A dark story about madness and isolation aboard a diseased indenture vessel in 1880. Inspired by an original ship’s surgeon’s report in the British Library archives, and this post on the British Library’s Untold Lives blog: Cholera on the Emigrant Ship ‘Sheila’.
I wanted to use the image of a quarantined ship to convey my feelings about where we are as a species. We left Calcutta a long time ago, but we can’t quite dock in Suriname. The harbour is just out of sight over the horizon, we can feel it there, we wonder about what it might be, we thoerise and theologise, but we can’t get there. What is the disease that keeps us in quarantine? I don’t know. Maybe it’s all the negative aspects of humanity that we need to iron out before we can go any further. Hopefully it will all become clear when we die. Maybe then we can finally dock in Suriname. We’ll laugh as we pull into harbour and think ‘Of course! Duh, I knew it was something like that!’ But then, annoyingly, it won’t matter anymore. We’ll be dead. – Jamie Rhodes.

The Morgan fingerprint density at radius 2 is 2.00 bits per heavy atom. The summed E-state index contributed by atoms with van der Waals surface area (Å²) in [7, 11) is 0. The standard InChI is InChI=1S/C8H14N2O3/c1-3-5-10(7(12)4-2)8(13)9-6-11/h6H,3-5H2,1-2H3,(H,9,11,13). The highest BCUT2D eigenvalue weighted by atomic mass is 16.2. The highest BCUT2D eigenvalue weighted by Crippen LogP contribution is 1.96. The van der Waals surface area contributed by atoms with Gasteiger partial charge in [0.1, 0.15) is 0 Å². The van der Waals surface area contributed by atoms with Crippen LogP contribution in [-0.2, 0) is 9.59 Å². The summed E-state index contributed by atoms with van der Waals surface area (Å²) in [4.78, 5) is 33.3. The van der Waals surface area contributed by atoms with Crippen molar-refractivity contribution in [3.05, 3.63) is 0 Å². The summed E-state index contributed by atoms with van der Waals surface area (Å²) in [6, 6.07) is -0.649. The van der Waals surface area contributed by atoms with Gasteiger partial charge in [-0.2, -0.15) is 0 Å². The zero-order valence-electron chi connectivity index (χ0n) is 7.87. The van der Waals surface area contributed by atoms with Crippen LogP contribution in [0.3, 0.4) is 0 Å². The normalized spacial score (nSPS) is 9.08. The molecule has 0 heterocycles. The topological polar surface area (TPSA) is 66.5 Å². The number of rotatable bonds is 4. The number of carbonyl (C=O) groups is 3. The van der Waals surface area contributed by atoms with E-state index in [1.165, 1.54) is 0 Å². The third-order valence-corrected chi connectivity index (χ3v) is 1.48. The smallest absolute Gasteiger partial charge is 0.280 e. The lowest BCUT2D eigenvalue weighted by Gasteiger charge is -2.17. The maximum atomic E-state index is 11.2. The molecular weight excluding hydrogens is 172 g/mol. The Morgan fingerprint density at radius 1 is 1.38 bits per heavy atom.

The ‘Untold Lives’ blog post that inspired this story is about a ship’s surgeon’s report that can be found in the British Library collections. There was an outbreak of Cholera on the indenture vessel sailing from Calcutta to Suriname, and the ship was held in quarantine outside of Suriname for three weeks whilst the disease ran its course. The original report details what was eaten when and how many people had died, and this is used as a starting point for the story.
“It would be three months before the quarantine officers came to inspect the health of any survivors. Hopefully then the quarantine would be lifted. If I was sparing I should easily have sufficient water for that time, but my meagre food rations would be more difficult to stretch.
Sealed inside, I surveyed the wooden crypt that would be my world until the disease had run its course.” – Ship’s Surgeon, Quarantine.